Around 4m people in the UK have been charged for mobile phones they already own, paying a total of £490m extra on their last contracts.
According to research from Citizens Advice, the three culprits are the UK’s biggest mobile phone networks – EE, Three, and Vodafone – which regularly charge people extra for handsets that have already been paid off.
“Mobiles are a key part of everyday life for millions of people of all ages. The fact that 4m people have been overcharged for phones they already own is shocking and, at worst, exploitative,” Rohit Makol, head of mobile at Compare the Market. “Citizens Advice’s investigation should be ringing alarm bells for any EE, Three or Vodafone customer to review their contract and switch if they’re out of their contract and overpaying.
“Mobile phone customers can save money by changing providers or reviewing their tariff. This is likely to be a significant amount if you are being wrongly charged for a handset that has already been paid off when your contract ended.”
Citizens Advice analysed over 700 bundled contracts and found that consumers would pay more in 73 per cent of cases than buying a phone outright. The issue here is that 55 per cent of consumers assume bundled contracts are the cheaper option due to a confusion over bundled contracts.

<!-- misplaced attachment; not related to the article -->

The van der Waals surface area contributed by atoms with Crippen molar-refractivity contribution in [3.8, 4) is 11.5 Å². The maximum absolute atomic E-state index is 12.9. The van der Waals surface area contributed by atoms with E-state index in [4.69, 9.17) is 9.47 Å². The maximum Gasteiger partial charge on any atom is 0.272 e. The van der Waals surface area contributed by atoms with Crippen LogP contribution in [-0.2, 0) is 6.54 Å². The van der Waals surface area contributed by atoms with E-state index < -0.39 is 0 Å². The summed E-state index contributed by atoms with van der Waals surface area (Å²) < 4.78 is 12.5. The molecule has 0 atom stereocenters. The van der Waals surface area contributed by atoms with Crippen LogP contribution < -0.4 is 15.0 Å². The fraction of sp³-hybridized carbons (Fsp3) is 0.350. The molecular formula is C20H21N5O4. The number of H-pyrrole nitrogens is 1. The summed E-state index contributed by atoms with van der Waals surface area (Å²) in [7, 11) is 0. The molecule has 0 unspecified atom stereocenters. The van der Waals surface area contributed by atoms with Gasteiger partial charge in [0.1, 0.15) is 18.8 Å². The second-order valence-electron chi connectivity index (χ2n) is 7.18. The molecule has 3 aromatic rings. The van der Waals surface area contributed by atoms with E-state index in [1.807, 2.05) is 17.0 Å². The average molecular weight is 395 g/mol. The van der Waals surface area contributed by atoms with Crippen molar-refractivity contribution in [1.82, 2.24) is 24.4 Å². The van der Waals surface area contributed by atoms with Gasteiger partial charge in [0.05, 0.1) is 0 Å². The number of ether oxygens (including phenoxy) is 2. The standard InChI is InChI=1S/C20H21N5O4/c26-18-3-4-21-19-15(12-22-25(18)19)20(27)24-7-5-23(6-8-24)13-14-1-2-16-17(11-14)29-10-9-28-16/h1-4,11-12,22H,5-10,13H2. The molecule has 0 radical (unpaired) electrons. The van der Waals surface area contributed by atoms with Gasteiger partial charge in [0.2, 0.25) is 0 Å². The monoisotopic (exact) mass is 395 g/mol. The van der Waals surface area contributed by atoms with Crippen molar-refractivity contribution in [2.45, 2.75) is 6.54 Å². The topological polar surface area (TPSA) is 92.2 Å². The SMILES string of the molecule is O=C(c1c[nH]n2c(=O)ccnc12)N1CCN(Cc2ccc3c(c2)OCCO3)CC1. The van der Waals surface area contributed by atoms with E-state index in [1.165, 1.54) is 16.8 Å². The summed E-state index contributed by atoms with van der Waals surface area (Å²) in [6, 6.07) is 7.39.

Furthermore, the research found that customers are overcharged £22 a month, rising to as much as £38 for high-end devices like an iPhone or Samsung Galaxy. Meanwhile, older people are twice as likely to be charged for phone they already own, costing them £264 on average.
“Charging for phones that have already been paid off does nothing but damage customer trust and the reputation of the industry,” said Nina Bibby, O2 CMO. “O2 is the only network out of the big four that gives customers full transparency and control over their monthly bills by splitting the air time and device costs on our custom plans. We’d like to see the other operators follow our lead.”
As a result of its findings, Citizens Advice is calling on the three major providers to separate the pricing of their mobile services and phones to provide more transparency about how they are charging their customers.
“It is unacceptable that mobile providers are knowingly overcharging customers for phones they already own,” said Gillian Guy, chief executive at Citizens Advice. “We’ve heard a lot of talk from government and the regulator but now we need action. Other companies have already stopped doing this so we’re looking for these three major providers to follow suit.
“In the meantime, consumers should check their phone bills to see if they can save money with a SIM-only contract or upgrade to a new phone.”